In the current sermon series I’m preaching, we learned that the sole goal and responsibility of the leadoff man in baseball is to get on first base. After getting on base, the next batter must strive to get the leadoff man into scoring position. With no outs, the best way to get the runner into scoring position, getting them to statically the desirable position to score is the sacrifice bunt. For those who know nothing of baseball, the sacrifice bunt is where the batter takes a different stance and lightly hits the ball, so the infielder can get it and throw him out a first which advances the leadoff man to second. When the batter bunts, he is trying to get out advancing his teammate into scoring position. If you have never played baseball, bunting is hard to do. You must expose yourself to the pitcher, when one squares away, you expose your intentions, and it ruins your own personal statics. A well timed, well placed bunt is not flashy. People in the stands don’t tend to get excited or cheer for a well-placed bunt. ESPN doesn’t show highlights of greatest bunts. We want to see the home run hit. In a game where success, fame, and money are stressed on individual statics and achievements, a sacrifice bunt is not helpful to one’s contract negotiations. I have yet to hear of a manager sign a contract for a player that is just a good bunter. I cannot name on person that became famous because of their bunting abilities. Yes, there are good hitters that can bunt well, but no one wants to be the guy who has to sacrifice bunt. If you ask most baseball players they would rather try to get a hit than bunt.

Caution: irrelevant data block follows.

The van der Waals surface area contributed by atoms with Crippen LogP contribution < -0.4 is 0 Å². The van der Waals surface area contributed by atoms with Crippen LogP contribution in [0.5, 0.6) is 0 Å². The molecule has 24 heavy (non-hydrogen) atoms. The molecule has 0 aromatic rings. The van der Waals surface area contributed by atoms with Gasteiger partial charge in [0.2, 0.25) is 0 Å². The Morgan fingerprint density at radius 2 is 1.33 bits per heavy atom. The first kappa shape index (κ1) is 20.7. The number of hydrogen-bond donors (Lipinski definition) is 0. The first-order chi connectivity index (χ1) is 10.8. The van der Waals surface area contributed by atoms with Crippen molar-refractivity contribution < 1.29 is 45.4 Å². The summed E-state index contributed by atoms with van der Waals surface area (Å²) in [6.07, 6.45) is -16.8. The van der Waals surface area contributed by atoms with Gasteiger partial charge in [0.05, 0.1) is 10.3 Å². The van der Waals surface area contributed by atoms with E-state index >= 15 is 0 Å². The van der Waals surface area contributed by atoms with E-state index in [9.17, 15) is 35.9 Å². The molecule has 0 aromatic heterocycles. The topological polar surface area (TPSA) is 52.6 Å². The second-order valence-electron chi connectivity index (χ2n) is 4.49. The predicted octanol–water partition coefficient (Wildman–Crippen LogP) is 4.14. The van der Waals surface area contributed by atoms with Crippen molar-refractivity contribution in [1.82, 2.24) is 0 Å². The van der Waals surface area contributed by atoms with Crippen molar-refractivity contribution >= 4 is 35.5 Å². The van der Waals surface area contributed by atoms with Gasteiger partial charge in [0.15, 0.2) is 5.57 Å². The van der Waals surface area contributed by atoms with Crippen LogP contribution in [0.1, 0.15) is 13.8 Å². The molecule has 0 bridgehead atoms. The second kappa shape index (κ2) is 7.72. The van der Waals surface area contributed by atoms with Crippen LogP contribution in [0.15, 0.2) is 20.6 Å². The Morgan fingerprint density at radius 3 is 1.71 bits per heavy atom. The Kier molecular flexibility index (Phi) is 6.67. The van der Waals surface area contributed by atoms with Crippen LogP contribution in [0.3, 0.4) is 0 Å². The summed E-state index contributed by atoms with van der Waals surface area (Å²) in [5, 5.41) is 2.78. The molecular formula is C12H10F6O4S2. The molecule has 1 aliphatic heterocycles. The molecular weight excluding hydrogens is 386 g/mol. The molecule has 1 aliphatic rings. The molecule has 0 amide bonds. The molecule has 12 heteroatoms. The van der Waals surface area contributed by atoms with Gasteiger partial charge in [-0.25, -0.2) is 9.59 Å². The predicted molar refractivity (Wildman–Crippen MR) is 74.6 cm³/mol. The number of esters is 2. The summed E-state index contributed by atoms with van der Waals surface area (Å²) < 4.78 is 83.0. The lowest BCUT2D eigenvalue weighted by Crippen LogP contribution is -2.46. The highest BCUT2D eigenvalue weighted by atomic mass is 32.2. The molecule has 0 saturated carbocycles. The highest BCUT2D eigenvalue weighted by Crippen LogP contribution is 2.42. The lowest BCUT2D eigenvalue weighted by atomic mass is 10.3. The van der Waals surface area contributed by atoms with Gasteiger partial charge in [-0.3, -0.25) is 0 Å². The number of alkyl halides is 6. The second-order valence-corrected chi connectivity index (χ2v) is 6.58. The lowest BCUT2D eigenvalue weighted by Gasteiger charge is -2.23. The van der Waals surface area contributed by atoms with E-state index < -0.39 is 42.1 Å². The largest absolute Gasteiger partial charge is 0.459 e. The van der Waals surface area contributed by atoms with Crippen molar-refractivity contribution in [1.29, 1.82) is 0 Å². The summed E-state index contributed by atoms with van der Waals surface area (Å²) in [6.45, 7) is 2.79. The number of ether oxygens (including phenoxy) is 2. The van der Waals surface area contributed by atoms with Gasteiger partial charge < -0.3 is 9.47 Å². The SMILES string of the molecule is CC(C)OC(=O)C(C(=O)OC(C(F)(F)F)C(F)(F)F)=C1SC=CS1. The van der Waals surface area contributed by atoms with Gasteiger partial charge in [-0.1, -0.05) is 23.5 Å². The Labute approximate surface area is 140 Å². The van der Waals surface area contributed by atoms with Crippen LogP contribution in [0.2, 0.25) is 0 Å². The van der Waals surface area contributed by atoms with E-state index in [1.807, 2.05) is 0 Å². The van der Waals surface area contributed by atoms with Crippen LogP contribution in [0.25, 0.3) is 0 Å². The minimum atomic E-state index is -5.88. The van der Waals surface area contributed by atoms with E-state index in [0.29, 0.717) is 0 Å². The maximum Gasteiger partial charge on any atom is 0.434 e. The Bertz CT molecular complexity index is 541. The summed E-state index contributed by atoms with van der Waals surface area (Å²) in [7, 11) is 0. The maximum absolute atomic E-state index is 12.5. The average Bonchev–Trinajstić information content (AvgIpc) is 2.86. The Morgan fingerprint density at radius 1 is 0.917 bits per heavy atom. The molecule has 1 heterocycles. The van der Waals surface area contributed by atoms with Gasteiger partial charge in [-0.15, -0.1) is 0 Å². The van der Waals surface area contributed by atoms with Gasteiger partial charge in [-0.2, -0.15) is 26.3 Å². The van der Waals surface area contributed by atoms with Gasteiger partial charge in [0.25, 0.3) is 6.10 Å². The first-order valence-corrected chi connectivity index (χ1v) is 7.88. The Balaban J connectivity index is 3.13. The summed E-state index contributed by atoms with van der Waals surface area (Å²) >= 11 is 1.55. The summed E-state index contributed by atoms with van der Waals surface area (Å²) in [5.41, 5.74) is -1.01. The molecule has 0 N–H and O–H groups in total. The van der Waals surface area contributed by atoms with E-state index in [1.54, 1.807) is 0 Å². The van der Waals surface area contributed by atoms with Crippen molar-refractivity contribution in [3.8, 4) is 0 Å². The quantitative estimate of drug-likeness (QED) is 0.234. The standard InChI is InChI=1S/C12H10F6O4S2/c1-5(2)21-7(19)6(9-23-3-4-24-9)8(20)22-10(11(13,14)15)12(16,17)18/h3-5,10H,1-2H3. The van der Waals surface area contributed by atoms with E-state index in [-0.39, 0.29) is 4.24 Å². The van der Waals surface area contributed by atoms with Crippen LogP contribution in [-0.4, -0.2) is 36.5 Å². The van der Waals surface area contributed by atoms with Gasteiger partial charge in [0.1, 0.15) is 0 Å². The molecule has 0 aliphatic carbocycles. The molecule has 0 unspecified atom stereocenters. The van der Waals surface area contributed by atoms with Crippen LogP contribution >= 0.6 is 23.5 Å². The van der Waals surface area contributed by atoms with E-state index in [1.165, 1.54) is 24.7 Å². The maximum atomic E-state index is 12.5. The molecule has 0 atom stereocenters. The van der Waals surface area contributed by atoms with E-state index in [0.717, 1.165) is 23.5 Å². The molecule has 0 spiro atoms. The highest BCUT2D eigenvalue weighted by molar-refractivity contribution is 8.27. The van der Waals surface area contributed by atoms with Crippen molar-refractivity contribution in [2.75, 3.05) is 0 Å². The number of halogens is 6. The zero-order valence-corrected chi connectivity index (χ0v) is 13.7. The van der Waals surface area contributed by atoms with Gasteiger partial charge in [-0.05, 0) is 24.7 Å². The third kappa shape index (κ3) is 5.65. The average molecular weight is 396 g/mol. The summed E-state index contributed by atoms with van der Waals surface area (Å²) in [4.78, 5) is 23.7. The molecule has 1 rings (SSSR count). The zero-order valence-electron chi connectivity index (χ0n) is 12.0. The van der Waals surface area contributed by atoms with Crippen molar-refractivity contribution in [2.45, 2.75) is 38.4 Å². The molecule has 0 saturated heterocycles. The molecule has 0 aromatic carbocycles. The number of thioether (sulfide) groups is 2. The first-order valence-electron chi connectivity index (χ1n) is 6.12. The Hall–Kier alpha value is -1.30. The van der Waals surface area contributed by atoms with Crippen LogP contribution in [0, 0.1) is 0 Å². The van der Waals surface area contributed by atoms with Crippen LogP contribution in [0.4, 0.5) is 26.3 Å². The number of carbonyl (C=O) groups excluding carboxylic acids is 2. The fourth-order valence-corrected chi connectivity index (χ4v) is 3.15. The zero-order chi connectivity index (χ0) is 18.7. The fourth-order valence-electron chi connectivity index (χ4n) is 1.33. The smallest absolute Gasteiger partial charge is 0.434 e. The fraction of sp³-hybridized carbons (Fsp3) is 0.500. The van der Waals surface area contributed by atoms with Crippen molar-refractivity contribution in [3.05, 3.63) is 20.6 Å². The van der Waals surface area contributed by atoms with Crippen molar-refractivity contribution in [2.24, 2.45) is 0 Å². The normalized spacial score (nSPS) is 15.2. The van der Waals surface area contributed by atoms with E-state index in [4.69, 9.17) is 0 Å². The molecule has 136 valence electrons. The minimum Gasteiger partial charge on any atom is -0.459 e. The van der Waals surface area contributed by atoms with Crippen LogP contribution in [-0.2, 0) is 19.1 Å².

Our culture that we live in celebrates, rewards, and glorifies personal statics and achievements. We reward those who do what they do and do it well. In our personal careers we are evaluated, valued, and accepted by our personal statics and achievements. It begins to define who we are. We all want bigger and greater. This works for preachers too, I have yet to hear a minister of a large church not tell me within two minutes of any conversation how many members they have in their church. Listen carefully next time you hear a pastor of a mega church and you’ll hear the number, I’ll guarantee it. I’ll admit it most preachers don’t like to sacrifice bunt either. We begin to value our self-worth by such goals. As a society we cheer the runner as he crosses the plate but rarely acknowledge the guy who laid down the sacrifice bunt.
There are crossroad moments in our lives that we must choose to do something for ourselves or sacrifice for others. I have found that these moments define who we are. I can recall these crossroads moments in my life where my life could go one way or the other. The problem is I struggled just like everyone else, I don’t want to sacrifice bunt. I want or need to swing for the fences; I want the attention of hitting the home run. I want people to acknowledge and celebrate my accomplishments, I want to improve my individual statics and Christ keeps asking me to lay down the bunt. When we sacrifice for others, it pleases Christ, but not necessarily brings about fame and fortune. When we sacrifice bunt for others, we find something more valuable. There is something intrinsic about sacrificing for others. The ability to give up a little of our self to influence someone else’s life is the greatest feeling in the world. It is a blessing upon all blessings. Even if we feel we have nothing to give, we can all lay down a sacrifice bunt to advance others. In the processes we may find we all win in this game of life. I have come to give thanks to God for these reoccurring crossroad moments, where I am reminded of the bigger game. The bunt may not be glorious but necessary to win the game.
Peace & Grace,